In Dogpatch

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Family drama summoned me back to Northern California this week.  Driving through the Dubai on the Pacific that is now San Francisco, I wondered: are there any remnants of old, industrial SF anywhere, which are still….sort of,  functionally industrial? Then I remembered this neighborhood across the freeway from Potrero Hill,  down by the waterfront, which I used to drive through on the way to Giant games at Candlestick, and made a detour.  Fittingly, it not only now has a name, and a trolley stop, but a historical designation.

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Dogpatch used to be a neighborhood of shipyards and loading docks and warehouses with simple, inelegant (by Victorian standards) clapboard houses for the families who worked there, often built by the owners themselves.  Because it survived the 1906 earthquake and fire intact, it has some of the oldest housing stock in the city.

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They are put to different uses today. The love labor of John Swan, shipbuilder, now hosts something called Uncanny Communications. As well as something called theLab:

Aren't you curious?
Aren’t you curious?
One needn't wander far for gourmet truffles
In Dogpatch one needn’t wander far for gourmet truffles
Hither now, all ye laptop-toting, Italian treats
Hither now, all ye who tote laptops, Italian treats await

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But what of all the old ship and ironworks? Within the carcass of those buildings, someone, somewhere, must be doing something with their hands down there.

Well, there's this...
Well, there’s this…
And this.  Work, in this case, is deployed as a signifier of some sort
And this. Work, in this case, deployed here as a signifier rather than a verb

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Most of the original buildings simply no longer exist,  however, having been razed and replaced by live/work condominia. Work which perhaps involves frequent trips to Piccino. I type in envy.

Live/works spaces with glass tile garage entrances
Live/work spaces…with glass tile garage entrances.
The ersatz crackhead ethos of Third Street is just not the same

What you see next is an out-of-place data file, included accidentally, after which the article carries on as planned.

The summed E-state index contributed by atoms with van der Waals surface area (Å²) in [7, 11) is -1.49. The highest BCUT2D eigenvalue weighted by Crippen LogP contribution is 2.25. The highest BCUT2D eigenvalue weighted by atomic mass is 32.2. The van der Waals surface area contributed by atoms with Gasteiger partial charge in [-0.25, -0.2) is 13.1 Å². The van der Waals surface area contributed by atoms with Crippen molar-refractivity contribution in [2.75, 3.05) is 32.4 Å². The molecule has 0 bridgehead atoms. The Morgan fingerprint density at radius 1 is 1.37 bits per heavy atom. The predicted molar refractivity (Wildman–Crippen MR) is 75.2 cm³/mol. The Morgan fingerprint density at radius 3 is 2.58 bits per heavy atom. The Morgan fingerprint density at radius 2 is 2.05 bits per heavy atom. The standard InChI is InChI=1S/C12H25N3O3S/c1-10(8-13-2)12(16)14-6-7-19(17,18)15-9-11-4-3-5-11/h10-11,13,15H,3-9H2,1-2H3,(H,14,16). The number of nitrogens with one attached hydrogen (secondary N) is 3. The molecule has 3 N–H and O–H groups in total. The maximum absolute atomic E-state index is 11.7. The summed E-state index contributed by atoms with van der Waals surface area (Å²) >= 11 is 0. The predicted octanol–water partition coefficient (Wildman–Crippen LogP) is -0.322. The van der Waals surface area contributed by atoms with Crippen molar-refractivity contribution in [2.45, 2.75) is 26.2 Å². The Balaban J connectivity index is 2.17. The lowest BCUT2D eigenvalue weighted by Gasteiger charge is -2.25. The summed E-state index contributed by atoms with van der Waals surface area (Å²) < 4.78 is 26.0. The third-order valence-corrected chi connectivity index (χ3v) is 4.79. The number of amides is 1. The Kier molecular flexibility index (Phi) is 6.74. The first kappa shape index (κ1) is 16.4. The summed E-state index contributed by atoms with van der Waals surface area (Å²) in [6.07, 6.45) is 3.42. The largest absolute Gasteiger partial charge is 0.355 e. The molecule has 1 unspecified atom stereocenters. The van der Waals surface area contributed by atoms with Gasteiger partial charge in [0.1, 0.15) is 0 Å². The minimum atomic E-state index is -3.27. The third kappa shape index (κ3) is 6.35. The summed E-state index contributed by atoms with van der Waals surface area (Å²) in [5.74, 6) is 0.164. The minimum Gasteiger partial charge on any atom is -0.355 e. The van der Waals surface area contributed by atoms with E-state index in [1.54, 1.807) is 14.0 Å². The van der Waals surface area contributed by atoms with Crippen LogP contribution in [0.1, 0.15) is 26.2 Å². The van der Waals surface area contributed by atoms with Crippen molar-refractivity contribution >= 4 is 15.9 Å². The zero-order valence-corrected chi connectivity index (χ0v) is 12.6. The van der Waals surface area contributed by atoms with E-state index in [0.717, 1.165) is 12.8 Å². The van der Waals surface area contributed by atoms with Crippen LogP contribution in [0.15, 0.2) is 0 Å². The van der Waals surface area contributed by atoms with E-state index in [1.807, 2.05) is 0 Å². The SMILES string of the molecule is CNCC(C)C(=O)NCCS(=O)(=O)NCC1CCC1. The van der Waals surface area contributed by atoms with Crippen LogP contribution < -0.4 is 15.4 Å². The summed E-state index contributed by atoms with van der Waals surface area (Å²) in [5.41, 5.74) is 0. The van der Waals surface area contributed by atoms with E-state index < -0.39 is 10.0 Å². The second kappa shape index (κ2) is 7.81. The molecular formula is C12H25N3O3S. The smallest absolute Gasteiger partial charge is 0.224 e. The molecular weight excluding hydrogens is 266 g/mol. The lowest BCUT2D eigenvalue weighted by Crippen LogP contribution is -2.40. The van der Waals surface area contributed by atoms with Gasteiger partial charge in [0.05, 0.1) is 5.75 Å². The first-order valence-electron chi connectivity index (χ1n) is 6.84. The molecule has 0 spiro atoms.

The erstwhile crackhead ethos of Third Street is just not the same
Development is ubiquitous
Development is ubiquitous
Not without detractors
And not without detractors

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I kept walking.  Between two gravel yards servicing the many big crane projects in the nearby China Basin/Mission Bay area, a narrow street descended down toward the waterfront.   I followed it around a corner and came upon a cluster of brick buildings which once belonged to the old Union Iron Works. They were cordoned off with chain link and barbed wire.

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Venturing beyond, I came to this vast warehouse, open and unlocked.  I wandered in, thinking perhaps I had found what I was looking for.

A great cathedral-like space, the size of an airplane hangar. Empty.
A great cathedral-like space, the size of an airplane hangar. Empty.
Form as function. Utilitarian beauty.
Form as function. Utilitarian grace.

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I followed the conduits down from the ceiling to this service panel. Here I reached the end of the journey.  But where was I?   According to Google, the former Plate Shop of Bethlehem Steel. But why was it empty? No one was writing code here, or designing hemp shoes of making fair trade cacao-based desserts.

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On my way out, I found the answer to the riddle.  The last industrial space in Dogpatch is, fittingly, a food truck rodeo.